France’s Wine Stocks Reach 12-year Low After 2012 Harvest Slide

France Scientology: Labeled a “fraud” by France’s high court. Protestors express the same outside the Church of Scientology in France. Though recognized as a formal religion in the United States and elsewhere, the practice of Scientology has just been branded as a scam and a racket in France, despite cries of religious discrimination, reports the AFP via Yahoo! News on Oct. 16. There are approximately 45,000 Scientologists in France. The obtuse religion, founded by science fiction writer L. Ron Hubbard, came under fire in the European country when five former members charged the organization with coercing them into spending thousands of dollars on required reading material, questionable services and Church merchandise. The Church was initially found guilty of commercial harassment, and on appeal the charge has stood. Church officials are not happy that their easily misunderstood religion has been declared fraudulent. Scientology is a worldwide religious movement practiced in 184 nations. Its bona fide rights of its members to practice their faith unimpeded by government interference have been acknowledged by the high courts of many nations, including unanimous decisions by the European Court of Human Rights, a statement from the French Church of Scientology after the verdict reads.

France Covers Obama’s Middle East Retreat

Thats the lowest since at least 2001-02, the crop office said. Last years wine-grape harvest was the smallest in at least 40 years after weather damage and disease, according to the Agriculture Ministry. Rising bulk wine prices more than made up for a drop in volumes sold in 2012-13, with the cost of bulk whites without a regional indication jumping 32 percent, FranceAgriMer data show. Stocks are at historically low levels, very much below the five-year average, Janvier said in Montreuil-sous-Bois, France. Due to the weakness of supply, prices rose to a rather high level. This years wine production will probably rise less than the 6.6 percent increase to 44.1 million hectoliters forecast by the Agriculture Ministry, based on the outlook provided by various regions, according to Eric Rosaz, in charge of wine industry at FranceAgriMer. The ministry forecasts are a bit optimistic, Rosaz said. We wont be very far from 43.5 million hectoliters. 2001-02 Low Wine producers start the season with the lowest stocks since at least 2001-02, FranceAgriMer said, citing customs data. Inventories of wine with a protected designation of origin fell to 23.2 million hectoliters as of Aug. 1 from 25.8 million hectoliters a year earlier. The biggest slide in wine inventories was noted in the combined regions of Burgundy , Beaujolais, Savoy and Jura, where stocks slumped 30 percent to 1.72 million hectoliters, according to the crop office. The volume of wine held by producers in Bordeaux dropped 9 percent to 8.96 million hectoliters, while Champagnes inventories fell 6 percent to 4.22 million hectoliters, according to FranceAgriMer. In the region of Languedoc-Roussillon, Frances biggest wine region by production, stocks at the start of August fell 16 percent to 7.34 million hectoliters. The wine year in France runs from Aug. 1 to July 31. Still Wine The volume of still wine held by merchants dropped about 3 percent to 13.2 million hectoliters, while inventories of sparkling varieties rose 13 percent to 7.9 million hectoliters, crop office data showed.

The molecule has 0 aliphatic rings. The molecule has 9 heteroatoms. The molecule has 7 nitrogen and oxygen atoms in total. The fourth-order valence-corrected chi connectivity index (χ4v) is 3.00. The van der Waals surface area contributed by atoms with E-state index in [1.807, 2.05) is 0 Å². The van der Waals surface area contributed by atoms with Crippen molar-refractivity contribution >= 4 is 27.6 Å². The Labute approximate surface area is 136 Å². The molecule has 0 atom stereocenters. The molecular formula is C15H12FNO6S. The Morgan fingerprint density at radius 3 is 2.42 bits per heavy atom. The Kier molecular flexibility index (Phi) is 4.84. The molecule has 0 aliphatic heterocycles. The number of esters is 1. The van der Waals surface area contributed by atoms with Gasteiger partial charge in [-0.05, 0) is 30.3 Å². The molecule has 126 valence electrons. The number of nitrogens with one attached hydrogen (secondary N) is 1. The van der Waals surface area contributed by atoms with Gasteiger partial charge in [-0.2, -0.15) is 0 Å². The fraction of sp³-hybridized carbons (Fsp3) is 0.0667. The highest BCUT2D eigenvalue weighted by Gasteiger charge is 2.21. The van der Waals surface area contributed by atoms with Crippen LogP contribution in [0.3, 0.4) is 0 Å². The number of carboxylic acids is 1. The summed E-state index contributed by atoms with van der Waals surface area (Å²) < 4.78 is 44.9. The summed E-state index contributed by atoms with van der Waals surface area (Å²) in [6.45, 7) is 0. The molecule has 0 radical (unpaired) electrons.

France Scientology: Fraud leveled against Church of Scientology by high court

But here was the French foreign minister talking about a possible military engagement against Iran in a more forceful manner than anything summoned so far by the U.S. president. Mr. Fabius was not advocating a strike, volunteering eventual French participation, or indulging in simple Obama-bashing. But he was expressing a kind of French contempt for the U.S. administration’s evasive vocabulary about the Iran endgame. Which augurs what? Enlarge Image French Foreign Minister Laurent Fabius and John Kerry at the U.N. on Sept. 26. Reuters When talks between Iranian President Hasan Rouhani’s emissaries and diplomats of the five permanent members of the U.N. Security Council plus Germany begin this week in Geneva, France’s medium-term choice will be between two roles. Paris could play the hard-line defender of the international nonproliferation regime, which would mean, among other things, insisting on Iran’s closure of the Arak reactor as a starting point for negotiations. Or Paris could revert to its old routine as a cranky sideline voice, watering down its stated refusal to accept a weak, ambiguous deal on Iranian nukes. Camille Grand, the director of the Paris-based Foundation for Strategic Research, argues that this France is different.